SEATTLE -- United Food and Commercial Workers Union members here have voted to accept new, three-year contracts that will reduce supermarket operators' burden in providing health care benefits.
The contracts cover about 11,000 workers at Safeway, Albertsons, and Kroger's QFC and Fred Meyer chains. About 7,000 workers who are members of UFCW Local 367 did not vote on the contracts after leaders of their local dropped out of the negotiations a few days before the two sides reached an agreement.
According to the union, the new contracts -- which cover clerks and meatcutters in four other UFCW locals -- reduce employers' hourly contribution to the health care plan from $4.60 per hour to $3.43 per hour, effective Sept. 1. Those contributions are fixed for three years, the union said, so that employees would be liable for any shortfalls in funding the plan.
Employees, who previously did not contribute to their health insurance, must now pay $7 per individual or $18 per family per week, according to reports.
The contracts passed with a combined 83% vote in favor, according to information posted on the Web site of UFCW Local 1105.
"This agreement does exactly what we set out to do -- protect affordable health care benefits," said Sharon McCann, president, Local 1105, in a prepared statement. Other locals could not be reached for comment.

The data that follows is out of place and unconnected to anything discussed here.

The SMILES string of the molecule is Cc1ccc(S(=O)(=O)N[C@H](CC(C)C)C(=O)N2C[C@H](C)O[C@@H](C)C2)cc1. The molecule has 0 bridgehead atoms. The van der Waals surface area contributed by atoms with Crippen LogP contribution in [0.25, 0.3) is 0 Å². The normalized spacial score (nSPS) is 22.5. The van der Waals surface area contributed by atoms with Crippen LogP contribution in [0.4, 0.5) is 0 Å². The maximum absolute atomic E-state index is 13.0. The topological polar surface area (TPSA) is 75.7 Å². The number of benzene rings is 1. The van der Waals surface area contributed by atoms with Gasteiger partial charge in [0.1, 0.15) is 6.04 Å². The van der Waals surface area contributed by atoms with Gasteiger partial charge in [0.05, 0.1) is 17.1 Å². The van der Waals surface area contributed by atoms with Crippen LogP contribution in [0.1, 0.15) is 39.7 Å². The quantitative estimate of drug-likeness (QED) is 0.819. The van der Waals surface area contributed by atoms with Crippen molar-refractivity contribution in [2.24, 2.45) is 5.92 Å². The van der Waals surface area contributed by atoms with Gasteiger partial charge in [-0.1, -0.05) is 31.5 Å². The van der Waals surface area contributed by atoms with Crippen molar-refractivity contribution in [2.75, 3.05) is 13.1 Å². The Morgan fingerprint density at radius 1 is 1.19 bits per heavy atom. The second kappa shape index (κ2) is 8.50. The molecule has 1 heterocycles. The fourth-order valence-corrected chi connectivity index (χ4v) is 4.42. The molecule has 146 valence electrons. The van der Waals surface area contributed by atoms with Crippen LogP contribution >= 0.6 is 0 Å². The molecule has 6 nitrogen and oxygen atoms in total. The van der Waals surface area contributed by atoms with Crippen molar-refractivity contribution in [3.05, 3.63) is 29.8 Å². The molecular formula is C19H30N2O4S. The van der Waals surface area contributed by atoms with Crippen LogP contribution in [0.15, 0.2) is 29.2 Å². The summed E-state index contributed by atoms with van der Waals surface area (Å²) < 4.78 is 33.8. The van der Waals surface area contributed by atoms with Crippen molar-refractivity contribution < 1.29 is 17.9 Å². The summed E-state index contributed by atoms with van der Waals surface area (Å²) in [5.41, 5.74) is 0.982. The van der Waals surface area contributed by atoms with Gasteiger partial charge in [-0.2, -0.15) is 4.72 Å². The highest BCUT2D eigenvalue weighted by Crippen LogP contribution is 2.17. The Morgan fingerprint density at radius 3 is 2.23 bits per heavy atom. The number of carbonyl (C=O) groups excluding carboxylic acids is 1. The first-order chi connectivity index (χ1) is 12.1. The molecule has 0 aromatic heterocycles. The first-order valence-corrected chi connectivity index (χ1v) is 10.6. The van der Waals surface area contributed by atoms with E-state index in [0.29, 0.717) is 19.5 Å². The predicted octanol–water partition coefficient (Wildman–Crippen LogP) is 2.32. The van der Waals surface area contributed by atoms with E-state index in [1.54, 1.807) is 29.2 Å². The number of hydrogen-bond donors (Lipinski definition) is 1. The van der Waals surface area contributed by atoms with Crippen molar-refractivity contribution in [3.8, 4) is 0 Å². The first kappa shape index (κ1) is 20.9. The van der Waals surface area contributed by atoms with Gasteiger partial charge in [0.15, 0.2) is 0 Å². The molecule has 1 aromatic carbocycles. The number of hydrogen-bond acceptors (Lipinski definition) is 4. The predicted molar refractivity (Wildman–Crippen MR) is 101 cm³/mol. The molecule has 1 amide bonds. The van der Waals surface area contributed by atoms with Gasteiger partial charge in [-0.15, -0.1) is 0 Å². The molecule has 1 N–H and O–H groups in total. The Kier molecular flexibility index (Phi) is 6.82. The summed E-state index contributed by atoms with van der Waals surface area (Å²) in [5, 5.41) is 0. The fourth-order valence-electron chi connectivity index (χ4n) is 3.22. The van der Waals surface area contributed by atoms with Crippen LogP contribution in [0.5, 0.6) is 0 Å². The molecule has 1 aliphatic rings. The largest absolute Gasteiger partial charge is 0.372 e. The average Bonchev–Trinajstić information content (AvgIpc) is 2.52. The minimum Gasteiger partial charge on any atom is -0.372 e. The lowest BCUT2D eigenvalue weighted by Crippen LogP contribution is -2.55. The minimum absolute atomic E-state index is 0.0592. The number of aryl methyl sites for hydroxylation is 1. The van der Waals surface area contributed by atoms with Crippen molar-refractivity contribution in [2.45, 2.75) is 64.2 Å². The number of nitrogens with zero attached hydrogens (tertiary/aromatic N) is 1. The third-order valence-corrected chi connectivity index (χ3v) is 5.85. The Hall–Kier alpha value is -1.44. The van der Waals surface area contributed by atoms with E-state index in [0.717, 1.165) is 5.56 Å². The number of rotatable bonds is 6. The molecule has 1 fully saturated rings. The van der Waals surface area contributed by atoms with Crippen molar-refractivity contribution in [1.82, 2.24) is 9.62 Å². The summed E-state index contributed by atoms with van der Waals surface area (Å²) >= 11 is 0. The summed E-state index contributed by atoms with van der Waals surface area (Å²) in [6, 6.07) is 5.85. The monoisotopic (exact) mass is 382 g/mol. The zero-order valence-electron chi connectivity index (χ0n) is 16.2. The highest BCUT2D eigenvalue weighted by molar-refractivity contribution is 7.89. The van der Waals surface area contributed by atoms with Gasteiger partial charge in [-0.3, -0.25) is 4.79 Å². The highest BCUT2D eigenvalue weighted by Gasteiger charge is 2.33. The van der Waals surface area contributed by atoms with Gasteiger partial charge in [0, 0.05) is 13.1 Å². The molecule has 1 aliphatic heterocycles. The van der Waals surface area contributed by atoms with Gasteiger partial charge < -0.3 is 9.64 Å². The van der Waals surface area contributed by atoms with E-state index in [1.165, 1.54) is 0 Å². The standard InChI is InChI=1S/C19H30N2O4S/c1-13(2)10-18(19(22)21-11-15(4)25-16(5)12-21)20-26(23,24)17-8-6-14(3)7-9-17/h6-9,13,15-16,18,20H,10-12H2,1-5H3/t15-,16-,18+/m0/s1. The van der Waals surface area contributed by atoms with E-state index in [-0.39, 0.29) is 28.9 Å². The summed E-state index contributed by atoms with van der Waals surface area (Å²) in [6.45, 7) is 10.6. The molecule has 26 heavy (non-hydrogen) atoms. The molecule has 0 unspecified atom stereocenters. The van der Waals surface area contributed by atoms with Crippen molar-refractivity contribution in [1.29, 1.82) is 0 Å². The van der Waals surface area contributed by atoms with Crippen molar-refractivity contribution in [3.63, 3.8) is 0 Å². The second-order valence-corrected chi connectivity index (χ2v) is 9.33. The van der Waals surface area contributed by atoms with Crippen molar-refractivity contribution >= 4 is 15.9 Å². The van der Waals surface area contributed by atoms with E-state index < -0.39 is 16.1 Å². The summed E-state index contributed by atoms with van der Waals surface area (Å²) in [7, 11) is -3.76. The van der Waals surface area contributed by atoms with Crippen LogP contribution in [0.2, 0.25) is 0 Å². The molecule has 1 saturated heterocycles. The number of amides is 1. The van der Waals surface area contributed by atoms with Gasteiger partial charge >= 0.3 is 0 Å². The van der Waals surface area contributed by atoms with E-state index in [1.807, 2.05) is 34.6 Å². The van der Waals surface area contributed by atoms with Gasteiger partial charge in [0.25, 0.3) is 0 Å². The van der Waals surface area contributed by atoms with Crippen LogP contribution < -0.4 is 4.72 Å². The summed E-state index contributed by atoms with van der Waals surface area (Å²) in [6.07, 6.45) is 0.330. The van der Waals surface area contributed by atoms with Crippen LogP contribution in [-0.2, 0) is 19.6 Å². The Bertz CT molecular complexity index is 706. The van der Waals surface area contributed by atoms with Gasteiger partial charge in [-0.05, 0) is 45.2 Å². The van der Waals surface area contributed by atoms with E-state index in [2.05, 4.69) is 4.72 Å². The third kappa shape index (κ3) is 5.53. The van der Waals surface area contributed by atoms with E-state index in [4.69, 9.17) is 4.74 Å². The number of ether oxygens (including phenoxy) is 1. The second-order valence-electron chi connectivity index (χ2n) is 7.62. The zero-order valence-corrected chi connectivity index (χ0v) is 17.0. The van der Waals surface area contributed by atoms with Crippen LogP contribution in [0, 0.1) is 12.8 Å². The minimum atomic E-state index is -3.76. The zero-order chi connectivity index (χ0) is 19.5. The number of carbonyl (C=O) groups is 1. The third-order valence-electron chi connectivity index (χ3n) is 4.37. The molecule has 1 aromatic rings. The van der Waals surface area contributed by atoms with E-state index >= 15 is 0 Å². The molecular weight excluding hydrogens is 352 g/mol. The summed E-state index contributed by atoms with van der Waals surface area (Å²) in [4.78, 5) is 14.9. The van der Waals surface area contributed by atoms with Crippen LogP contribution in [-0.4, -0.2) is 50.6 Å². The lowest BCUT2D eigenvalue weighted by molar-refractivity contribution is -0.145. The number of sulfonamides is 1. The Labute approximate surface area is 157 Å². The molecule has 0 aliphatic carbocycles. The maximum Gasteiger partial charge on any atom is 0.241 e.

A spokeswoman for the supermarket companies said the chains were satisfied with the new labor agreements, which replace contracts that expired on May 2. "The employers believe that the new contract will enable them to remain competitive in the Puget Sound area while maintaining quality wages and benefits for their employees," said the spokeswoman, Melinda Merrill, in a prepared statement.
Although the union said it avoided the creation of a two-tier system for employee wages, the new contracts do create two levels of health care coverage in which new hires must work three years before they can enroll in the plan offered to current employees. New hires have a higher deductible -- $250 for individuals and $750 for families, vs. $150 for individuals and $300 for families under the old plan -- and must also pay a higher percentage of the cost of their medical bills -- 20% vs. 15%.
Among the wage provisions in the new contract is a reduction in the Sunday premium to 1-1/3 times base pay, from 1-1/2 times under the old contact. Raises include 30 cents per hour for current journeymen in the first and third years of the contract and a cash bonus equal to 30 cents per hour in the second year.
New hires also need to work longer -- 7,800 hours, or about 45 months at 40 hours per week -- to advance to a higher job classification. It was not clear what the previous rate of progression was.
The plan bore some resemblance to the agreement that was reached in Southern California after a 141-day strike-lockout, but in Southern California, a two-tier wage system was created for new hires.